WRAL Chief Meteorologist (and Friend Of the Business Forecasting Deal) Greg Fishel garnered national attention recently with a thoughtful (yet to some, provocative) blog post on climate change.
In the post, Fishel chronicled his evolving thought on the subject. He argued for an end to the political partisanship that stifles meaningful discussion. And he appealed for us to approach the issue through science rather than ideology.
(May I have an "Amen"?)
Fishel's follow-up Facebook posting garnered some choice comments, as might be expected when one takes a stand against dogma and fanaticism. My favorite of which accuses him of holding "Communist views."
(Readers, I know Greg Fishel. I have eaten lunch with Greg Fishel. Greg Fishel is a friend of mine. Greg Fishel is no Communist.)
Yet, encouragingly, there were far more words of support for reason, science, and the pursuit of truth. (Some even called for Fishel himself to enter politics -- although, in the opinion of this blogger, that would be a considerable step down from his current position at WRAL.)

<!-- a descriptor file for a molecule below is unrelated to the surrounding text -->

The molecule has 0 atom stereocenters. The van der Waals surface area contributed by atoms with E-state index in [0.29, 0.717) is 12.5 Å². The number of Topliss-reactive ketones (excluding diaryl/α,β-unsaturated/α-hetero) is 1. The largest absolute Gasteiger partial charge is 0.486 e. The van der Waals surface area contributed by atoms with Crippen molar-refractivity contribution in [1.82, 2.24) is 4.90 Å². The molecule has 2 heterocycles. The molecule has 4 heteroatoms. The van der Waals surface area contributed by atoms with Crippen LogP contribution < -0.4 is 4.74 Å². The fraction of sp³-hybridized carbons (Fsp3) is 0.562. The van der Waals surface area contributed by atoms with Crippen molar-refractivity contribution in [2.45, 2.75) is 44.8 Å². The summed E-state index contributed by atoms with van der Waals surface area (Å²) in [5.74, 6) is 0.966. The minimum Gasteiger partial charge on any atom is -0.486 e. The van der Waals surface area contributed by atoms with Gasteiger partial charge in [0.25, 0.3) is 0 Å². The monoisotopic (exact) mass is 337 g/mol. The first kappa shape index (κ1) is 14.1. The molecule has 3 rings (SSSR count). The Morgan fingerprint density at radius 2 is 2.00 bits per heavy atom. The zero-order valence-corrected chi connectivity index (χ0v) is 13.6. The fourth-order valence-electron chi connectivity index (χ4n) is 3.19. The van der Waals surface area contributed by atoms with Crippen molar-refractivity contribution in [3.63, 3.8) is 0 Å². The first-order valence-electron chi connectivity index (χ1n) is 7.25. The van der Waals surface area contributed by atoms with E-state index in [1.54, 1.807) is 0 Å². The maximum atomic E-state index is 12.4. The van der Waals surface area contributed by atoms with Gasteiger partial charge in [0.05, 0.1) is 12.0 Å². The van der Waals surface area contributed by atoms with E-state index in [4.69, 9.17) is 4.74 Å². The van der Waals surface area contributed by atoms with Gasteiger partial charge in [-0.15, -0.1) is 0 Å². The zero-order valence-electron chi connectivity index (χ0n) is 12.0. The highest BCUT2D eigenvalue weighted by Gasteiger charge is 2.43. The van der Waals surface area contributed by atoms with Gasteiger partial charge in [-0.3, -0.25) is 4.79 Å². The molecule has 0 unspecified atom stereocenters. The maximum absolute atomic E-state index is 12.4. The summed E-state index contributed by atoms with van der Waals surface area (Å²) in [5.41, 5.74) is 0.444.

When it comes to understanding complex systems, like the earth's climate -- or the impact of a promotion on the demand for our products, the reality is we may never know for certain. So with science, and critical thought, and by taking an analytical approach to our problems, we are forced into a position of humility (instead of a position of OxyContin induced bellicosity).
With science (in contrast to religion or partisan politics), no supposition can be taken as fact. Instead, we must constantly refine, test, and assess our beliefs. That's how we make progress. And that's how, through science, we enjoy such wonderful technological advances as the Avocado Saver and the Car Exhaust Grill. (The latter of which, by the way, makes practical use of an automobile's greenhouse gas emissions.)